The concept behind Darin Mickey’s photobook is relatively straightforward, in 2001 he began following his father around, documenting his life at work and at home. This photobook has developed into a desire by the photographer to understand what his father did as a salesman and who he was. Mickey created a broader narrative by including his father at home, and those things about home that might define a person. As an investigation into identity, it was directed at his subject, his fathers and indirectly it is about his own identity.
I do not think that the book is really about how one might define the work of a salesman, as this is a complex and difficult task, but about a person who is one’s father who works to make a living for a family, his family. As a child, what one’s parents did as work is always vague and incomplete, with only a few clues as to what is actually occurring. Thus Mickey attempted to connect with and maybe better understand his father by creating this narrative.
Why this book seems so poignant to me is that I am immediately transported by Mickey’s photographs and visual fragments that allow me to construct my own narrative about my father, who has since passed. In as sense, this is as close to Roland Barthes’s Camera Lucida and the story about his mother that I have come across in some time. My family grew up in the MidWest, with a large tree in the backyard that was very similar to Mickey’s. My father’s closet was filled with business suits, his office “uniform” right up to his retirement. At home I swear my mother had acquired those same decor hand towels to hang next to the bathroom sink, even though as Barthes knew, they are not the same, which is immaterial because the memories still flood back.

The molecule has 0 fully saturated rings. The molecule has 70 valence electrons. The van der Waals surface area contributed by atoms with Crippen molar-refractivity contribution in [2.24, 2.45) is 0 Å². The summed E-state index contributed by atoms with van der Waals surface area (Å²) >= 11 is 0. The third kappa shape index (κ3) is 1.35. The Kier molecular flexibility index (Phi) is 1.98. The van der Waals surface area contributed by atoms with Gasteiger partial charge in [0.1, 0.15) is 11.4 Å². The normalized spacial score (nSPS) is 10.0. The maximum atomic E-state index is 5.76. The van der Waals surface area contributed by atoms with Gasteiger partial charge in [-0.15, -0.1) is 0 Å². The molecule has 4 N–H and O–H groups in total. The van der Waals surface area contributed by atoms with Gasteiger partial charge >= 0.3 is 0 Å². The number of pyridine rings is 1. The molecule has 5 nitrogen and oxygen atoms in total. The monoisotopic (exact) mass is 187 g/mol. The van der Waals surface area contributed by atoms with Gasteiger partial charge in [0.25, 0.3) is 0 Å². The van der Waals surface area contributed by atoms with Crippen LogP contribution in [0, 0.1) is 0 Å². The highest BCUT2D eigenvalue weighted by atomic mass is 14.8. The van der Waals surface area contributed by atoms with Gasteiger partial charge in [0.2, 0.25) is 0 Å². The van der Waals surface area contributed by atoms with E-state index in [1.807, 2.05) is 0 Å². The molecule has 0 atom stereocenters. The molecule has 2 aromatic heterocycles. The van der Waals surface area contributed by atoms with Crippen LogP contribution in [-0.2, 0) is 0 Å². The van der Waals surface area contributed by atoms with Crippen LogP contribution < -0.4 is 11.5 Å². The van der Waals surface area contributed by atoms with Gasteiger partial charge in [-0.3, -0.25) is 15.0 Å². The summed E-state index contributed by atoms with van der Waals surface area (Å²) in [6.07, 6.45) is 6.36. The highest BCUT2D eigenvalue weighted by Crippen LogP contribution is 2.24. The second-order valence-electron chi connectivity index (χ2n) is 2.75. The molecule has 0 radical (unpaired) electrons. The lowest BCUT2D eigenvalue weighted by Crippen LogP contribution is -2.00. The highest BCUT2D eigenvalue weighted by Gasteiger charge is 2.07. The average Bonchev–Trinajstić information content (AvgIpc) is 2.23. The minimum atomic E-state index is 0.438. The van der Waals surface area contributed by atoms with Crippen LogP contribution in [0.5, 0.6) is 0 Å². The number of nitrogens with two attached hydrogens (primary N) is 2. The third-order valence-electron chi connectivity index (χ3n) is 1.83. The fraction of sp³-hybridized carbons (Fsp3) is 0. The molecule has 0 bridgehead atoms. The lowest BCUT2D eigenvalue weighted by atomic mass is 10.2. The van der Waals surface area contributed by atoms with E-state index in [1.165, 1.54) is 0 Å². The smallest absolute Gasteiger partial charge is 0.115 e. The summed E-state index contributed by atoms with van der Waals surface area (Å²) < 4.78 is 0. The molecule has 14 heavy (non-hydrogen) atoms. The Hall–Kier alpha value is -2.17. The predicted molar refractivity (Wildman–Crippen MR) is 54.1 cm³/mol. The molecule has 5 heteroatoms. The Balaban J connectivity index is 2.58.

As an object, this hardcover book has a print affixed to the front cover, moderate and slim in size, with each color photograph bordered by a classic white margin.
by Douglas Stockdale for The PhotoBook